tue 26/09/2017

'No matter where our intersections lie, we are all fundamentally connected' | reviews, news & interviews

'No matter where our intersections lie, we are all fundamentally connected'

'No matter where our intersections lie, we are all fundamentally connected'

Tanya Moodie on the inspiration of Alice Childress's 'Trouble in Mind', opening at the Print Room

Challenging racial stereotypes: Tanya Moodie in 'Trouble in Mind'Simon Annand

Trouble in Mind, written by Alice Childress, the black actress, playwright and novelist, first opened at New York’s Greenwich Mews Theatre in November 1955. The show made Childress the first African-American woman to win an Obie Award for an off-Broadway production. Based on her own professional experiences, the play focuses on Wiletta Mayer, an actress who challenges the racial stereotypes she is always given to portray.

Even though Trouble in Mind had its British stage premiere at the Tricycle in 1992, I hadn’t heard of it until I was urged to read it by a playwright colleague. I immediately brought it to Laurence Boswell, the Artistic Director of Theatre Royal Bath’s Ustinov Studio, where we had a successful run last year. Now, 62 years after its off-Broadway debut, we are remounting Alice Childress’s fantastic play for its second London outing.

I've always wanted to do somethin’ real grand... in the theatre... to stand forth at my best... to stand up here and do anything I want...'

             Wiletta Mayer, Trouble in Mind

As the African-American actress Viola Davis said in her 2015 Emmy acceptance speech, “The only thing that separates women of colour from anyone else is opportunity.” Without black female playwrights developing their craft and theatres mounting their work, we would be poorer for the dearth of opportunities to examine the world in which we live via the lens of their unique perspective. What I appreciate about developing a canon of stories from the BAME diaspora is the opportunity I get as an actress to portray experiences that I can relate to on an innate level.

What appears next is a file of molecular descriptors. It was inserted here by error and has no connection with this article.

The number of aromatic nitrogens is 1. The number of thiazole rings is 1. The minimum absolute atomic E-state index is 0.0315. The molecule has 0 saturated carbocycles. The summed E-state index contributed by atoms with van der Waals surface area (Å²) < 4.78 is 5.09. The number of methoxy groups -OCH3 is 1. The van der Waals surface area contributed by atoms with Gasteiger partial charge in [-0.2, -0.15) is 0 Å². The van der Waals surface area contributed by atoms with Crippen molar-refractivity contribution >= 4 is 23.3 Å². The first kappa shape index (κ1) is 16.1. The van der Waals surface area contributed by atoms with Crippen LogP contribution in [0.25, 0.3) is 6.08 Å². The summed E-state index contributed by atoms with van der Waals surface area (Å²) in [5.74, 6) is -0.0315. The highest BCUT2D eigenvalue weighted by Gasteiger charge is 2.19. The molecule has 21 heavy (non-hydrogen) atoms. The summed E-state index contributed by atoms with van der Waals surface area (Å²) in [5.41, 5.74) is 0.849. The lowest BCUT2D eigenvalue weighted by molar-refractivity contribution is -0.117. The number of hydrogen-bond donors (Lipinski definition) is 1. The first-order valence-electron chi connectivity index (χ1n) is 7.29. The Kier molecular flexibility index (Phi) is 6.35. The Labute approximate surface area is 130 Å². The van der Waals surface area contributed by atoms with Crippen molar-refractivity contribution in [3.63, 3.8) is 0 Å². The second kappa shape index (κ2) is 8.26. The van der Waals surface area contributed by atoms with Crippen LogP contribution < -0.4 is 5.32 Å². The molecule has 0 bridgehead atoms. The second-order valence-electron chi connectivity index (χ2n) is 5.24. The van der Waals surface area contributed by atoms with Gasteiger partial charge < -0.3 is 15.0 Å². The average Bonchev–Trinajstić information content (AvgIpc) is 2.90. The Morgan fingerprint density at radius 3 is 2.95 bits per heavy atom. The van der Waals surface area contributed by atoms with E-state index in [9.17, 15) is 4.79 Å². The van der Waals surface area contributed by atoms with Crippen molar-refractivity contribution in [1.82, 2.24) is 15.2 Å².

Childress’s subjective experiences expertly expand into the universal, and the story of Trouble in Mind is relevant, poignant and engaging for all audience members. Her writing deftly and honestly portrays humanity’s unique ways of dealing with “problems most complex and, too often, silently borne”. Childress and her cohorts left a prolific legacy for the talented present-day groundswell of black British female playwrights – such as Somalia Seaton, Chino Odimba, Theresa Ikoko, Bola Agbaje, Charlene James and debbie tucker green, to name a few – with the same unquenchable passion to give voice to characters trying to triumph over their obstacles and weaknesses.

The calling to make theatre is raceless, classless, genderless, borderless. This is the reason I love my artistic community so fiercely. We converge together – around a carpet, in the open air, in a darkened room – to try to find answers and insight into the workings of our own hearts. I see my job as an actor to tell my audience, “There’s a place for you here. See your struggle in me. I give you my word, it’s going to be better tomorrow. Persevere.” Like the stitching between patches on a quilt, social characterisations of race, class, gender, disability and sexuality intersect. And just like a quilt, no matter where our intersections lie, we are all fundamentally connected. Pull on one thread, and the whole quilt shifts. So, a change in my circumstances causes a change in the circumstances of those around me. And my advancement causes my friend’s and her colleague’s and his family’s... There is no one intersection that is of greater or lesser value than another.

What our theatre community needs is an artistic representation that is rich in diversity of gender, race, class, sexual orientation and disability. Although these intersections are prime points to which we turn in establishing our individuality, the primary purpose of our presence as diverse members of the artistic community is actually to highlight the need for a shift away from being “difference-conscious”, and instead become “human-conscious” in our thinking.

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